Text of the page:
Children suffering from this congenital condition usually have a long life expectancy with normal intelligence level. Various assistive devices such as eye glasses and hearing aids help sufferers live for long.

Goldenhar Syndrome Recurrence Risk

GS is a sporadic disorder, meaning it has low chances of affecting any future offspring of a couple who already have a child with the syndrome. The risk of recurrence of the disorder ranges from 2-3%. Adults with the disease have a 3% risk of passing the syndrome on to their children.

Goldenhar Syndrome Support Groups

There are many foundations and support groups which provide guidelines for the patients of GS and their families about how to fight this syndrome. These are a few support groups that you may get in touch with:

Children’s Craniofacial Association

13140 Coit Road

Suite 517

Dallas, Texas 75240

USA

Fax: (214)570-8811

Tel: (214)570-9099

Email: contactCCA@ccakids.com

Internet: http://www.ccakids.com

FACES: The National Craniofacial Association

PO Box 11082

Chattanooga, Tennessee 37401

Fax: (423)267-3124

Tel: (423)266-1632

Email: faces@faces-cranio.org

Internet: http://www.faces-cranio.org

March of Dimes Birth Defects Foundation

1275 Mamaroneck Avenue

White Plains, New York 10605

Fax: (914)997-4763

Tel: (914)997-4488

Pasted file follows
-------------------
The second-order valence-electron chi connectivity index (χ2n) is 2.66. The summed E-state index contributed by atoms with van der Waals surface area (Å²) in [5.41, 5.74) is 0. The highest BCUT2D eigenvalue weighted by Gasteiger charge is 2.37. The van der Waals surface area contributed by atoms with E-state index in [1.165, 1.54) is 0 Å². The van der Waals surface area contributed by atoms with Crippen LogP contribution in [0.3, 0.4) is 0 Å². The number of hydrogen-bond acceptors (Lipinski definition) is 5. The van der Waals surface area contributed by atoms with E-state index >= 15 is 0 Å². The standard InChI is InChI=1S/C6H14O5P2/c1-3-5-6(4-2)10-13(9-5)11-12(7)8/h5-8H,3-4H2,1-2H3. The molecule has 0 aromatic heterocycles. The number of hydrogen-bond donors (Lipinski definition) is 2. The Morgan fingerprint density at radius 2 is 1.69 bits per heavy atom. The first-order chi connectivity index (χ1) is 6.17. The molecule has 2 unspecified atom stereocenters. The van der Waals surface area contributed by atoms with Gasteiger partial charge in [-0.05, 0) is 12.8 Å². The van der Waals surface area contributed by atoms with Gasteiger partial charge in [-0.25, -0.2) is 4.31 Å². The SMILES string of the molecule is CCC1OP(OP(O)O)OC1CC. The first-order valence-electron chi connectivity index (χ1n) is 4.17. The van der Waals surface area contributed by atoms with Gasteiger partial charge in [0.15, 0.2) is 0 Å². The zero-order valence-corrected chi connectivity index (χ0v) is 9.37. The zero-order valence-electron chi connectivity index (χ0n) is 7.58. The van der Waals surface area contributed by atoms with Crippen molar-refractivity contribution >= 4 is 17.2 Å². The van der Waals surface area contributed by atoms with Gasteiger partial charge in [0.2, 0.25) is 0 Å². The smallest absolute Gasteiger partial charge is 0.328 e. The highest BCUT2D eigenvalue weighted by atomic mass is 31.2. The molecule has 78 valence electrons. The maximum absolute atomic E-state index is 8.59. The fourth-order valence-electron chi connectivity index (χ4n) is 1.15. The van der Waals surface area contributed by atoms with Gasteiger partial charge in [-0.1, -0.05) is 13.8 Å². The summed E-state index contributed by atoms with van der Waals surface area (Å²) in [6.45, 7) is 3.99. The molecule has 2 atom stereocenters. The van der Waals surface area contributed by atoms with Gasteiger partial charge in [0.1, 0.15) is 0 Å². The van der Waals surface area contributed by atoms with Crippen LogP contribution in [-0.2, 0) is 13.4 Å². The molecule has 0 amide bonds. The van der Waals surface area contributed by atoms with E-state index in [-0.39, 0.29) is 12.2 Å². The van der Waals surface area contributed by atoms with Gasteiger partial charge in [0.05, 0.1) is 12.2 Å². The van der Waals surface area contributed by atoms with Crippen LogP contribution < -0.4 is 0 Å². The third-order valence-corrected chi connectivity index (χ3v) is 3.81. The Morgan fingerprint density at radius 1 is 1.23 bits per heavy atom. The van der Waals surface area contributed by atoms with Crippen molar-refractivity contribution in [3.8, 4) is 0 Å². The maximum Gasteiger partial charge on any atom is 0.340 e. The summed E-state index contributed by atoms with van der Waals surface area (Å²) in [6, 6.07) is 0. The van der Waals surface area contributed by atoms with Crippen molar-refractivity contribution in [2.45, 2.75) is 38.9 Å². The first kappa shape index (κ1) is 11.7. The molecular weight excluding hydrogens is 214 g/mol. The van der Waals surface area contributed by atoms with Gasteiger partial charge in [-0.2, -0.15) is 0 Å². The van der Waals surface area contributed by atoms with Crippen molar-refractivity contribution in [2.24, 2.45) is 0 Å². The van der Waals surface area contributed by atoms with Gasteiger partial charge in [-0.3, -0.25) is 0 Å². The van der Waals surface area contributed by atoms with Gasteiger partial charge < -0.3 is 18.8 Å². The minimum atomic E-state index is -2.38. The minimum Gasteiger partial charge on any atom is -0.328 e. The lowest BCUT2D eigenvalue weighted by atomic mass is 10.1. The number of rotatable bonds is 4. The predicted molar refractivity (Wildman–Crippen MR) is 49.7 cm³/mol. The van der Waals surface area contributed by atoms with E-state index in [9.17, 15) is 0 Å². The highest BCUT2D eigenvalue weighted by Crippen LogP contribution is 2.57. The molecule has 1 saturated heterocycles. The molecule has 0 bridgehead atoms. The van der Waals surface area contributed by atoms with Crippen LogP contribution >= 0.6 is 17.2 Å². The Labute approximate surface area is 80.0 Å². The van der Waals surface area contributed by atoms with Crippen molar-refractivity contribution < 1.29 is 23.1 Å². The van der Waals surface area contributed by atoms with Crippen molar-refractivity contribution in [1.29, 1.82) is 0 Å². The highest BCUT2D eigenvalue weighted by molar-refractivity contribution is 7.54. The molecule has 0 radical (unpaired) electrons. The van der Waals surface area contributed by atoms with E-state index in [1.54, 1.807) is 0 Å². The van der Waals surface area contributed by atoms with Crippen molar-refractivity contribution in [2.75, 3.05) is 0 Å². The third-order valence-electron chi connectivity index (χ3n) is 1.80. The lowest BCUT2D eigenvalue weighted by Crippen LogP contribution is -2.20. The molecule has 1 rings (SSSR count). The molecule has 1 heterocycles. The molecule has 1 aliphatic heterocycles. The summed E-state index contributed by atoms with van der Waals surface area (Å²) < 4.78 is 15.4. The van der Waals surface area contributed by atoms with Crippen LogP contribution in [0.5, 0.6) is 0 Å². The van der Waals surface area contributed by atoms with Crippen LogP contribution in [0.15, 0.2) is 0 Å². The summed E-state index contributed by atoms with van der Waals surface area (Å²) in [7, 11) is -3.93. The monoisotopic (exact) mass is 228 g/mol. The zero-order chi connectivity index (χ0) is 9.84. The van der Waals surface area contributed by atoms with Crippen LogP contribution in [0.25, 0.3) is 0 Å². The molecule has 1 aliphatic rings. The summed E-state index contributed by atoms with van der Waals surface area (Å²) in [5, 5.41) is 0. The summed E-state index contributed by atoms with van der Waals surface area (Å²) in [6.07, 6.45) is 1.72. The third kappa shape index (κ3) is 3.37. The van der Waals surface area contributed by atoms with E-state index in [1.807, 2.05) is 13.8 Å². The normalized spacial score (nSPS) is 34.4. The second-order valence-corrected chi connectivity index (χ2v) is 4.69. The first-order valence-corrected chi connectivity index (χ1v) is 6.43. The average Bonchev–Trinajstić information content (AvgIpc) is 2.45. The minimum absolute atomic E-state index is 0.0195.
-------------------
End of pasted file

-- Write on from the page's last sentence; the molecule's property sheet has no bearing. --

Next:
Email: Askus@marchofdimes.com

Internet: http://www.marchofdimes.com

 

Goldenhar’s Syndrome is a congenital defect that leads to various physical deformities by hampering the natural growth of a child. Fortunately, it is not a fatal disease. Proper and timely treatment helps patients to fight all the symptoms of GS, including deafness and blindness, to live a long and happy life.

Goldenhar Syndrome Images

Here are some pictures that display the appearance of the children who have the condition.

Picture of Goldenhar Syndrome

Picture 1 – Goldenhar Syndrome

Image of Goldenhar Syndrome

Picture 2 – Goldenhar Syndrome Image

References:

http://www.bbc.co.uk/health/physical_health/conditions/goldenhar_syndrome.shtml

http://www.buzzle.com/articles/goldenhar-syndrome-causes-symptoms-and-treatments.html

http://www.deafblind.com/goldenha.html

http://byebyedoctor.com/goldenhar-syndrome/#goldenhar-syndrome-prognosis

http://www.ucdmc.ucdavis.edu/children/clinical_services/cleft_craniofacial/anomalies/oculo.html